A first-of-its kind device that helps people disabled by stroke regain significant control over their arm and hand function by using their minds has received market authorization from the Food and Drug Administration. The system developed by Neurolutions Inc., a WashU startup, relied on innovative multidisciplinary research at the university.
Zachariah Reagh, assistant professor of psychological and brain sciences in Arts & Sciences, has been named a “Rising Star” by the Association for Psychological Sciences.
By studying our brain’s connectome, behavioral neuroscientist Damien Fair is drawing a new map of autism.
Nico Dosenbach, MD, PhD, at the School of Medicine, conducted research over six years on a patient who suffered a stroke as a newborn. The case study show “the brain’s remarkable resiliency to rewire itself.”
Researchers at Washington University School of Medicine have used light to decode brain signals and identify what image a person sees. It could be a step toward helping people who are unable to express themselves because of brain injury or disease communicate.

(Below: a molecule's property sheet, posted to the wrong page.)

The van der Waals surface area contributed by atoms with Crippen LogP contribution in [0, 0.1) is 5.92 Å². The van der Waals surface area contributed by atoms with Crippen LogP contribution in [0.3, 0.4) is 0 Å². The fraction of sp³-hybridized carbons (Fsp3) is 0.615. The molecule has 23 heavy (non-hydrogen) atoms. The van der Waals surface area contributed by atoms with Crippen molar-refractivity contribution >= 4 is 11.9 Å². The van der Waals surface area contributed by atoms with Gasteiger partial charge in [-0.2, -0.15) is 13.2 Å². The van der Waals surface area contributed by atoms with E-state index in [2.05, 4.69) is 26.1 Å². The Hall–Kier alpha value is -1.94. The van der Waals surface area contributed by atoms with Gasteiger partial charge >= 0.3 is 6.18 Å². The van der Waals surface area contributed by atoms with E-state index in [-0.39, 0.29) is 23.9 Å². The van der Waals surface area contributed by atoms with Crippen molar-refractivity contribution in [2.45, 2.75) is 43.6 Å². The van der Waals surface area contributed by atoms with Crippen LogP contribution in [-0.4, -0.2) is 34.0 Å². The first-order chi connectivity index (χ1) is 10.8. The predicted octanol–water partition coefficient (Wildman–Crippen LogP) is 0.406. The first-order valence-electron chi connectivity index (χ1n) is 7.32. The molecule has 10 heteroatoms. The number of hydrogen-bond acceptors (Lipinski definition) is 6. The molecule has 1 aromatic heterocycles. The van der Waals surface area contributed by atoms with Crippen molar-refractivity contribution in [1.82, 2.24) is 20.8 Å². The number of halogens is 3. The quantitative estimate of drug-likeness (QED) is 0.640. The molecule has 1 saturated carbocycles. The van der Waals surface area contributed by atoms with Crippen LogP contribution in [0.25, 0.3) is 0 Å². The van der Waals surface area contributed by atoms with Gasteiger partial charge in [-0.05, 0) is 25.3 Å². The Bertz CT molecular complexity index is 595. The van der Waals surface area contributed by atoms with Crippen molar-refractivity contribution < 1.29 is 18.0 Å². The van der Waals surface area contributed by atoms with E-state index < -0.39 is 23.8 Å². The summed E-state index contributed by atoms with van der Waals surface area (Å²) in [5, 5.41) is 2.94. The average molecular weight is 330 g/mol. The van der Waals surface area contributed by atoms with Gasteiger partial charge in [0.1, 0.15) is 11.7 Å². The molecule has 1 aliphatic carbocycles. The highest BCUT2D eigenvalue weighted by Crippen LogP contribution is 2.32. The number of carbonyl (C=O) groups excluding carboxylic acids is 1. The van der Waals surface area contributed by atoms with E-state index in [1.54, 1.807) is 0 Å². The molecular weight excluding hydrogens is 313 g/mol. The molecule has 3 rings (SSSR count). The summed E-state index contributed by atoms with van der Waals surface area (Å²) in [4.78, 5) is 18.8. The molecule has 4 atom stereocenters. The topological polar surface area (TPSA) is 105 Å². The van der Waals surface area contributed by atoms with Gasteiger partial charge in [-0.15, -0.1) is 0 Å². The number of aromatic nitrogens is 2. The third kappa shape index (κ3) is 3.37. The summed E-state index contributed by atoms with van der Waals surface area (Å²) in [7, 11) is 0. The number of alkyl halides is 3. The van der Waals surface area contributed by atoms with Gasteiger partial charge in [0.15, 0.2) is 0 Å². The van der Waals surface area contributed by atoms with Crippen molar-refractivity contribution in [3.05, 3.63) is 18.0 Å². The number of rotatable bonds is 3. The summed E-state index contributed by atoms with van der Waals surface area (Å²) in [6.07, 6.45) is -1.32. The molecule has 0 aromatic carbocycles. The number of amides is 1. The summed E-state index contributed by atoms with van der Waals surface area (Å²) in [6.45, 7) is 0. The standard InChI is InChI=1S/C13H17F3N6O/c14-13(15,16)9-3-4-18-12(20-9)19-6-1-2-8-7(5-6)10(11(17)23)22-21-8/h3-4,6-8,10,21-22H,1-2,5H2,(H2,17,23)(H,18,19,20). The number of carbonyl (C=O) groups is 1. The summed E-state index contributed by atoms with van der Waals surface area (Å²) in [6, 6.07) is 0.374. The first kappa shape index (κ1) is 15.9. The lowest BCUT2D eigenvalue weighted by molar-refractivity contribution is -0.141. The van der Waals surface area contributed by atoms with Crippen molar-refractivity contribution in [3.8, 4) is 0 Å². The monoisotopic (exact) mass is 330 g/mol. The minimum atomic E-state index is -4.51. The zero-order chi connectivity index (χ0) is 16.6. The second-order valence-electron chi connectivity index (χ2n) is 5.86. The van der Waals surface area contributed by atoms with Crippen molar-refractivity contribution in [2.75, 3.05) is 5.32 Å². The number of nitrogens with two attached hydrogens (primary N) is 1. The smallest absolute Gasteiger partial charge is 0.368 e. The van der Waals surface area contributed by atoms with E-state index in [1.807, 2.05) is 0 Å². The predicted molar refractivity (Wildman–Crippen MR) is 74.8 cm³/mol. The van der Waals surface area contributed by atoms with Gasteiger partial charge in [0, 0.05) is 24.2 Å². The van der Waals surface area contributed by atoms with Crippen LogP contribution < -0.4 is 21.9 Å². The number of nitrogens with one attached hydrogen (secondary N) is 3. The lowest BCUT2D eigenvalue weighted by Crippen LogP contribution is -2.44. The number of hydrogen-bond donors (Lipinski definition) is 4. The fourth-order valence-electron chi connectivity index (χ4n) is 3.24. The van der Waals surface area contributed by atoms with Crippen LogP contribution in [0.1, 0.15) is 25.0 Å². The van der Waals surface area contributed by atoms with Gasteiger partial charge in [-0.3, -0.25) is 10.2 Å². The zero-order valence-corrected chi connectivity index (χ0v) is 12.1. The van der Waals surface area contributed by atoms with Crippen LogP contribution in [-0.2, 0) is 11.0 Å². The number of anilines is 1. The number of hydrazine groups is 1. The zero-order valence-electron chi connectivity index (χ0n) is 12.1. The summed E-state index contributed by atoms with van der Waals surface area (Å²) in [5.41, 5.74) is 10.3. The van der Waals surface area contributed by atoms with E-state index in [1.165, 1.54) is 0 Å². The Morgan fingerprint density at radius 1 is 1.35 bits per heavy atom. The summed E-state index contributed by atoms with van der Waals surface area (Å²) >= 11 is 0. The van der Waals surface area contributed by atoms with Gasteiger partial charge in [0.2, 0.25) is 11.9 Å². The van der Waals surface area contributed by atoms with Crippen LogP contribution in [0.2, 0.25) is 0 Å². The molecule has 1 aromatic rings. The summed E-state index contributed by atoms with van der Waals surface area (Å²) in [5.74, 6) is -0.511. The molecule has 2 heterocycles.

Researchers at Washington University School of Medicine have found that immune cells stationed in such sinuses monitor the brain and initiate an immune response if they detect a problem.
Researchers at Washington University School of Medicine have shown that Chiari 1 malformation can be caused by variations in two genes linked to brain development and that children with large heads are at increased risk of developing the condition.
How will this year’s celebrations be remembered? The answer will be “differently than normal” for some individuals, but collective memory for the pandemic itself is likely to fade quickly for most people.
The American Psychological Association has named Henry L. “Roddy” Roediger, the James S. McDonnell Distinguished University Professor of Psychological & Brain Sciences in Arts & Sciences, the recipient of its 2021 Award for Distinguished Scientific Contributions. In addition, the Psychonomic Society has awarded Roediger the Clifford T. Morgan Distinguished Leadership Award.
The School of Medicine’s eastern border will look strikingly different in 2023, when the 11-story neuroscience research building is complete. At this point, more than 106 drilled concrete piers have been poured, and the interior columns and floor in the basement’s western half are complete.